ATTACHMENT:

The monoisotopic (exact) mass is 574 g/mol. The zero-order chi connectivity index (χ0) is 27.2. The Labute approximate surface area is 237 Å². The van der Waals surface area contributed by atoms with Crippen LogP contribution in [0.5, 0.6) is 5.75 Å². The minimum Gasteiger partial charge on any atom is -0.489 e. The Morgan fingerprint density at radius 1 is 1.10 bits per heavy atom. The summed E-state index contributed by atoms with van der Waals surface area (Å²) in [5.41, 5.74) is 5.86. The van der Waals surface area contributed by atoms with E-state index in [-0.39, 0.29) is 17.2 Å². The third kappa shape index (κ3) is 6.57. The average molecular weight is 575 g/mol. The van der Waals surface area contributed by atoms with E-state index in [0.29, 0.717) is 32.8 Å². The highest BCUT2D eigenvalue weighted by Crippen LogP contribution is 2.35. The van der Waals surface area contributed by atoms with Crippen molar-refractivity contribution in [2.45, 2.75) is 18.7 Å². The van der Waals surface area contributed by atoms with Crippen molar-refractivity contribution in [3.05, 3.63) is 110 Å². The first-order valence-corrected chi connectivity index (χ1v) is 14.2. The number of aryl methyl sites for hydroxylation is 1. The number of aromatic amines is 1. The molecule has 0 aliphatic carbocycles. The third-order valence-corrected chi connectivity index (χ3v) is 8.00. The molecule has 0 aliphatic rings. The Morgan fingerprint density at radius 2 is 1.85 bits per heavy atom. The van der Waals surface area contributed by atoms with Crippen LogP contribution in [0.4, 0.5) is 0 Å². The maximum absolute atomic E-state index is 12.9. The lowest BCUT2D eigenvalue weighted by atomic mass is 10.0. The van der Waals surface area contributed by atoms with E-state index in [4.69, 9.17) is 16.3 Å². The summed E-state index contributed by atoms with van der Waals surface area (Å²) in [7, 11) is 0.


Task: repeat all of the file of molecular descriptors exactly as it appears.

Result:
The monoisotopic (exact) mass is 574 g/mol. The zero-order chi connectivity index (χ0) is 27.2. The Labute approximate surface area is 237 Å². The van der Waals surface area contributed by atoms with Crippen LogP contribution in [0.5, 0.6) is 5.75 Å². The minimum Gasteiger partial charge on any atom is -0.489 e. The Morgan fingerprint density at radius 1 is 1.10 bits per heavy atom. The summed E-state index contributed by atoms with van der Waals surface area (Å²) in [5.41, 5.74) is 5.86. The van der Waals surface area contributed by atoms with E-state index in [-0.39, 0.29) is 17.2 Å². The third kappa shape index (κ3) is 6.57. The average molecular weight is 575 g/mol. The van der Waals surface area contributed by atoms with E-state index in [0.29, 0.717) is 32.8 Å². The highest BCUT2D eigenvalue weighted by Crippen LogP contribution is 2.35. The van der Waals surface area contributed by atoms with Crippen molar-refractivity contribution in [2.45, 2.75) is 18.7 Å². The van der Waals surface area contributed by atoms with Crippen molar-refractivity contribution in [3.05, 3.63) is 110 Å². The first-order valence-corrected chi connectivity index (χ1v) is 14.2. The number of aryl methyl sites for hydroxylation is 1. The number of aromatic amines is 1. The molecule has 0 aliphatic carbocycles. The third-order valence-corrected chi connectivity index (χ3v) is 8.00. The molecule has 0 aliphatic rings. The Morgan fingerprint density at radius 2 is 1.85 bits per heavy atom. The van der Waals surface area contributed by atoms with Crippen LogP contribution in [0.4, 0.5) is 0 Å². The maximum absolute atomic E-state index is 12.9. The lowest BCUT2D eigenvalue weighted by atomic mass is 10.0. The van der Waals surface area contributed by atoms with E-state index in [4.69, 9.17) is 16.3 Å². The summed E-state index contributed by atoms with van der Waals surface area (Å²) in [7, 11) is 0.